The Canadian Aviation Moments were submitted by Dennis Casper from the Roland Groome (Regina) Chapter of the CAHS. Spoiler alert - if you read any further than each question, you will find the answer to the questions directly below. Good luck and have fun!

The Canadian Aviation Moments questions and answers for October are:

Question: Who was the Canadian pilot from Lethbridge, AB, who in 27 days had destroyed 10 and 1/2 aircraft in the air and one on the ground? This feat has never been equalled by any RCAF or RAF pilot. He was awarded the Distinguished Flying Cross and Bar and was killed in combat March 1945 at the age of 23 years old.

Answer: “Dick (Richard Audet) had set an incredible record. In 27 days, December 29 (1944) to January 24 (1945), he had destroyed 10 ½ energy aircraft in air-to-air combat and one more on the ground. No RCAF or RAF pilot has ever equaled this feat.”

Source: Canada’s World War II Aces – Larry Gray - Page 18

Question: Why did the American and Canadian authorities impose a news blackout, during World War II, on the Japanese Incendiary balloons that were sent to the west coast of North America? How successful were they?

Answer: “American and Canadian authorities imposed a news blackout on balloon arrivals to deny the enemy any intelligence about the effectiveness or non-effectiveness of the devices. This proved so successful that only one report of balloon landings filtered back to Japan, even though thousands of persons witnessed balloons passing overhead or saw balloon debris lodged in fence lines or treetops.”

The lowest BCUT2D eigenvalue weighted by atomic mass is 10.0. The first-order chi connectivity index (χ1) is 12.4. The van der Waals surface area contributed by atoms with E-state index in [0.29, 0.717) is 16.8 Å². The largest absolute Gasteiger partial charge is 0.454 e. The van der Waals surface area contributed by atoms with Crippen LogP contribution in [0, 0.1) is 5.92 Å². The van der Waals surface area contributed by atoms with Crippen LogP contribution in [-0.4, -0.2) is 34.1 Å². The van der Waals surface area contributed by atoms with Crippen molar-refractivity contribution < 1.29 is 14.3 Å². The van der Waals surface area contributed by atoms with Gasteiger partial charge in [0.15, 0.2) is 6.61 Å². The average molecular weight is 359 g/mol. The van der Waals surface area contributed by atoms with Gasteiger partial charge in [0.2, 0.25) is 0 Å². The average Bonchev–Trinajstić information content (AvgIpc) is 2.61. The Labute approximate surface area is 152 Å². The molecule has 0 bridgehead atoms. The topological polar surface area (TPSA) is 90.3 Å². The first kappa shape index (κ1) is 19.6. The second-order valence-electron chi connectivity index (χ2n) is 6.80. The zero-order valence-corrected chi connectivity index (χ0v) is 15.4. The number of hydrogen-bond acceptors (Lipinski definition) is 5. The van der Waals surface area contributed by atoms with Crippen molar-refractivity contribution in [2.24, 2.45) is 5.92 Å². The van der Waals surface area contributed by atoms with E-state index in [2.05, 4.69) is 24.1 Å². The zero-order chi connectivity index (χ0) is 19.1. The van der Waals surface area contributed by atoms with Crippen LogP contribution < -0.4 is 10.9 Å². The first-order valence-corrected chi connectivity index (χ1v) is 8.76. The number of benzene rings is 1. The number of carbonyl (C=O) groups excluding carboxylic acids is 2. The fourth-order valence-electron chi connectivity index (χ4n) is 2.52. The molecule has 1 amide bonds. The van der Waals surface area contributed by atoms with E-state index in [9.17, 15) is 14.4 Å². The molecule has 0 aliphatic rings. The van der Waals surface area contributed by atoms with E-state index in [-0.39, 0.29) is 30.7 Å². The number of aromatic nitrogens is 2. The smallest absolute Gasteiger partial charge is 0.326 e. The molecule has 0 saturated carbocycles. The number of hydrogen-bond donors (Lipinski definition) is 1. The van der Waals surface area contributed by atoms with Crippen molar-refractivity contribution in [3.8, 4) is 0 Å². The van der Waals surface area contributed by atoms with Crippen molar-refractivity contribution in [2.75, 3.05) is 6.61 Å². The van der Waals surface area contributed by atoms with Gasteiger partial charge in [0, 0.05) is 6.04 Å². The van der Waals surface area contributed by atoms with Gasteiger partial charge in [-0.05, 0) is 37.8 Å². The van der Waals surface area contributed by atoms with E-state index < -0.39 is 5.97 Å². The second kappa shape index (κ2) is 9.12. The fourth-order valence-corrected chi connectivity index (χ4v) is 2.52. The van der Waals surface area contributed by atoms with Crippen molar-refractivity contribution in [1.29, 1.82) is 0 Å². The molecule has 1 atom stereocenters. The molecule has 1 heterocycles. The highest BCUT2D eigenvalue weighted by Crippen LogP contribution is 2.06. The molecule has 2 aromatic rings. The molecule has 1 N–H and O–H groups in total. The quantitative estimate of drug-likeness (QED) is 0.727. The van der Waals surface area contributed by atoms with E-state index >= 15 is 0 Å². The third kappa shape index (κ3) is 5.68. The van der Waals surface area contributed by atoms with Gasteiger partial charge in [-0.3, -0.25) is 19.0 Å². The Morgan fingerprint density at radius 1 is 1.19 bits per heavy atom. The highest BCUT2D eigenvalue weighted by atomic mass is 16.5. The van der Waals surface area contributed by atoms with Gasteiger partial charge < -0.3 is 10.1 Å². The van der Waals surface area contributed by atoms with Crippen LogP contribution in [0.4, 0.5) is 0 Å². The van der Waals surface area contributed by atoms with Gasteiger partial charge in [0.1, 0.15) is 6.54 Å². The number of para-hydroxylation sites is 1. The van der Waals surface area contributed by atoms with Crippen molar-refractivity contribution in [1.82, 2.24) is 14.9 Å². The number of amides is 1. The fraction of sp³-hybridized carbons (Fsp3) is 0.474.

Source: Legion Magazine – July and August 2009 - Page 46

Question: How many SFTSs and E&RFTSs (EFTSs) did the RAF have in 1939? How many trained pilots did they turn out each year and how many part-timers were in various stages of training in the RAF Volunteer Reserve?

Answer: “By 1939, the RAF had 15 SFTSs (two overseas – Egypt and Iraq) and more than 45 E&RFTSs – Some barely started. It was also turning out about 750 trained pilots per year for the regular force and had thousands of part-timers in various stages of training in the RAF Volunteer Reserve. On the outbreak of the Second World War, the E&RFTSs were renamed Elementary Flying Training Schools (EFTSs).”

Source: CAHS Journal – Winter 2009 – Page 139